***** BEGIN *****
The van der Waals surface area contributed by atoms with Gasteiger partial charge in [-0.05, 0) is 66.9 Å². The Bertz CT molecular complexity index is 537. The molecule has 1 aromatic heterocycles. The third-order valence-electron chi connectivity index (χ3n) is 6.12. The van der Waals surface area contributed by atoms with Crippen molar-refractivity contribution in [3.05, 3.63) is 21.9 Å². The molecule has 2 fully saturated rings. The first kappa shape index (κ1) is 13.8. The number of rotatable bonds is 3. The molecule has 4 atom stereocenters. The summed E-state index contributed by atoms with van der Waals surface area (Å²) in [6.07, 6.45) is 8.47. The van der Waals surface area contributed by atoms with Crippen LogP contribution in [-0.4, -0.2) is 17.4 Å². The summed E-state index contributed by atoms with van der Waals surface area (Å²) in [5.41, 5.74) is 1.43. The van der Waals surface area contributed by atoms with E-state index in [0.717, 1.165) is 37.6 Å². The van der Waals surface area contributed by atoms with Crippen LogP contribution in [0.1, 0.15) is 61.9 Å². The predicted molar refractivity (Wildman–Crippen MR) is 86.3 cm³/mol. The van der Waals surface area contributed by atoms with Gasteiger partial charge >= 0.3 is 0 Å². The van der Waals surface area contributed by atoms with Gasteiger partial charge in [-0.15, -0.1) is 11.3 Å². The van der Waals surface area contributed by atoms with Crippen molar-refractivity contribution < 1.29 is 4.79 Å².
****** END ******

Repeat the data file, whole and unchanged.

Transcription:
The van der Waals surface area contributed by atoms with Gasteiger partial charge in [-0.05, 0) is 66.9 Å². The Bertz CT molecular complexity index is 537. The molecule has 1 aromatic heterocycles. The third-order valence-electron chi connectivity index (χ3n) is 6.12. The van der Waals surface area contributed by atoms with Crippen molar-refractivity contribution in [3.05, 3.63) is 21.9 Å². The molecule has 2 fully saturated rings. The first kappa shape index (κ1) is 13.8. The number of rotatable bonds is 3. The molecule has 4 atom stereocenters. The summed E-state index contributed by atoms with van der Waals surface area (Å²) in [6.07, 6.45) is 8.47. The van der Waals surface area contributed by atoms with Crippen LogP contribution in [-0.4, -0.2) is 17.4 Å². The summed E-state index contributed by atoms with van der Waals surface area (Å²) in [5.41, 5.74) is 1.43. The van der Waals surface area contributed by atoms with E-state index in [0.717, 1.165) is 37.6 Å². The van der Waals surface area contributed by atoms with Crippen LogP contribution in [0.1, 0.15) is 61.9 Å². The predicted molar refractivity (Wildman–Crippen MR) is 86.3 cm³/mol. The van der Waals surface area contributed by atoms with Gasteiger partial charge >= 0.3 is 0 Å². The van der Waals surface area contributed by atoms with Gasteiger partial charge in [-0.15, -0.1) is 11.3 Å². The van der Waals surface area contributed by atoms with Crippen molar-refractivity contribution < 1.29 is 4.79 Å².